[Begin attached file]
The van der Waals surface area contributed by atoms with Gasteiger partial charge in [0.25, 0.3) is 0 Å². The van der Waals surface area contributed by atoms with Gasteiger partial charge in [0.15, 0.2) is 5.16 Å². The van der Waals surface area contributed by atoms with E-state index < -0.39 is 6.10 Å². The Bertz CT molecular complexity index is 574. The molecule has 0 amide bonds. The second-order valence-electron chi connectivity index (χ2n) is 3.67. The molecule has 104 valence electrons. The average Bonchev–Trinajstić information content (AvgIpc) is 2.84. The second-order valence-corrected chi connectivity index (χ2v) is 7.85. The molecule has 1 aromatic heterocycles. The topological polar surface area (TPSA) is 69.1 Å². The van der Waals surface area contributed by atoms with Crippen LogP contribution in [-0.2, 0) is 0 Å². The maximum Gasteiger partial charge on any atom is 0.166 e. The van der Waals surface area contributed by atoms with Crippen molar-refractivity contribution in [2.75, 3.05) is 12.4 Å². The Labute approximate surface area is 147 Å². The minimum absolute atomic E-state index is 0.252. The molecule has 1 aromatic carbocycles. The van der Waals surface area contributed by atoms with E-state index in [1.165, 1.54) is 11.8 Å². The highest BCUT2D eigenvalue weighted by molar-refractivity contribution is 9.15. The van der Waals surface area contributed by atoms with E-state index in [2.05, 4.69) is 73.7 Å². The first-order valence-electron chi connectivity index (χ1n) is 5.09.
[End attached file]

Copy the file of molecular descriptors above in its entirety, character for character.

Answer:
The van der Waals surface area contributed by atoms with Gasteiger partial charge in [0.25, 0.3) is 0 Å². The van der Waals surface area contributed by atoms with Gasteiger partial charge in [0.15, 0.2) is 5.16 Å². The van der Waals surface area contributed by atoms with E-state index < -0.39 is 6.10 Å². The Bertz CT molecular complexity index is 574. The molecule has 0 amide bonds. The second-order valence-electron chi connectivity index (χ2n) is 3.67. The molecule has 104 valence electrons. The average Bonchev–Trinajstić information content (AvgIpc) is 2.84. The second-order valence-corrected chi connectivity index (χ2v) is 7.85. The molecule has 1 aromatic heterocycles. The topological polar surface area (TPSA) is 69.1 Å². The van der Waals surface area contributed by atoms with Crippen LogP contribution in [-0.2, 0) is 0 Å². The maximum Gasteiger partial charge on any atom is 0.166 e. The van der Waals surface area contributed by atoms with Crippen molar-refractivity contribution in [2.75, 3.05) is 12.4 Å². The Labute approximate surface area is 147 Å². The minimum absolute atomic E-state index is 0.252. The molecule has 1 aromatic carbocycles. The van der Waals surface area contributed by atoms with E-state index in [1.165, 1.54) is 11.8 Å². The highest BCUT2D eigenvalue weighted by molar-refractivity contribution is 9.15. The van der Waals surface area contributed by atoms with E-state index in [2.05, 4.69) is 73.7 Å². The first-order valence-electron chi connectivity index (χ1n) is 5.09.